‘Probe will be made public’

Grim task: Members of the Royal Malaysia Police investigating the crash site as security personnel carry off parts of the downed aircraft. — KAMARUL ARIFFIN/The Star

KUALA LUMPUR: The cockpit voice recorder (CVR) of the Beechcraft Model 390 (Premier 1) aircraft which crashed near Bandar Elmina in Shah Alam, has been sent for analysis.

Transport Minister Anthony Loke said Air Accident Investigation Bureau (AAIB), a bureau under his ministry, has been instructed to conduct an immediate and thorough investigation and the results of the investigation will be made public as soon as possible.

“All the results of the investigation will be announced transparently... we will not hide any facts, all the facts obtained will be announced to the public,” he said after attending the signing of collaboration and funding agreements between Yinson, RRJ and Farosson yesterday.

Ten people were killed in the plane crash on Thursday.

Eight of the victims were six passengers and two crew aboard the light aircraft, while the other two were a motorcyclist and a car driver passing by the crash site.

Loke said his ministry was aware that the analysis needed to be done immediately because it involved the interests of many and attracted the attention of many parties, and he himself also wanted to know the cause of the crash as soon as possible.

Regarding the identity of the two civilian victims, Loke, reported Bernama, said he would leave it to the police to carry out an investigation and identify them.

“As far as the Transport Ministry is concerned, we have done what we needed to do, which was to make public the flight manifest, the passengers involved, but the identity of all the victims must be verified by the police,” he said.

In the meantime, Loke also urged the public not to create any speculation regarding the plane crash, and asked for privacy to be given to the victims’ family.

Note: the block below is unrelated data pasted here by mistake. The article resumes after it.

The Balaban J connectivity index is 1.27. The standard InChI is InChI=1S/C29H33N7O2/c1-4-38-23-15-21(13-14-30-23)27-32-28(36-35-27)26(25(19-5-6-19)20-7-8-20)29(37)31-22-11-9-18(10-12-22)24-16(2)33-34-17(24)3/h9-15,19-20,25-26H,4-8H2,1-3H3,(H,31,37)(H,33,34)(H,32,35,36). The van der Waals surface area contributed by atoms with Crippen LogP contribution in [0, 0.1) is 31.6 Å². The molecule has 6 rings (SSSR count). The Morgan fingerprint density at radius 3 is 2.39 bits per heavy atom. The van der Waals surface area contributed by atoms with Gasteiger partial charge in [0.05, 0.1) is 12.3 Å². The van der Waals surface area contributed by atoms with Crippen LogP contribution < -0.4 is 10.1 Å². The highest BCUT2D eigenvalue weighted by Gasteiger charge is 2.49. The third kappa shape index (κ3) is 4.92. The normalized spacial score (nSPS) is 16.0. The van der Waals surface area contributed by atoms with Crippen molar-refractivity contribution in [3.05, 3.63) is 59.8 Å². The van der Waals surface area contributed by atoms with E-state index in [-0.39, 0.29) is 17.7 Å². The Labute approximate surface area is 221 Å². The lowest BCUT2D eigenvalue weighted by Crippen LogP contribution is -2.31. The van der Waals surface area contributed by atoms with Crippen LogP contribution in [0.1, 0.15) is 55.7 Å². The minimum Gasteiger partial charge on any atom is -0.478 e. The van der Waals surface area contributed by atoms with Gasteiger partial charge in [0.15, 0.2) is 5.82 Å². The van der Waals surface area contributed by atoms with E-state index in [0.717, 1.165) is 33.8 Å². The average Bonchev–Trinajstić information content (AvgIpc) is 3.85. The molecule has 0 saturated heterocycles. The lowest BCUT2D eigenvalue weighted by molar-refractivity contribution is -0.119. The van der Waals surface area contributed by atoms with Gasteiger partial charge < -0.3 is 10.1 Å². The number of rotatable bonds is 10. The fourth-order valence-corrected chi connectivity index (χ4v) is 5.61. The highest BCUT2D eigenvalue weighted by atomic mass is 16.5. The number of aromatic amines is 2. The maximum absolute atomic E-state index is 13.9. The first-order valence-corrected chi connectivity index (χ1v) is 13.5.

He said it would be better if authorities such as the police and the Civil Aviation Authority of Malaysia (CAAM) were given space to carry out their investigations in detail and comprehensively.

Meanwhile, a flight industry expert said investigations into the crash is expected to take a week if the CVR was not damaged.

Former CAAM chairman Datuk Seri Azharuddin Abdul Rahman told Bernama Radio the chances of damage to the CVR is slim as it is made especially to withstand heat, fire and water.

“When I was active in the CVR investigation on the MH17 tragedy, in which the aircraft plunged 33,000ft (100.58m) to the ground... we were still able to download the CVR, the content was clear,” he said in an interview on Jendela Fikir.

Azharuddin, who is now a member of MYAirline board of directors, explained that the black box which contains the CVR is wrapped with various materials and could withstand impact to protect the chip in it.

The former Civil Aviation Department director-general said the CVR is useful to investigators to conduct accurate analysis apart from using the dash cam footage handed over to them.

“At the time of the incident, the weather conditions were good and two minutes before landing the air control centre lost contact with the pilot and they found a plume of smoke (from the location of the incident) and when called, no one answered from the plane.

“In some of the ‘dash cam’ footage, the plane plunged towards the ground and this confused the investigation, so we need to see all the evidence found at the scene,” he said.

Pahang Local Government, Housing, Environment and Green Technology Committee chairman and Pelangai assemblyman Datuk Seri Johari Harun was on the flight manifest.

Also on the list were two pilots Shahrul Kamal Roslan and Heikal Aras Abdul Azim, as well as five other passengers: Kharil Azwan Jamaludin, Shaharul Amir Omar, Mohamad Naim Fawwaz Mohamed Muaidi, Muhammad Taufiq Mohd Zaki and Idris Abdol Talib @ Ramali.

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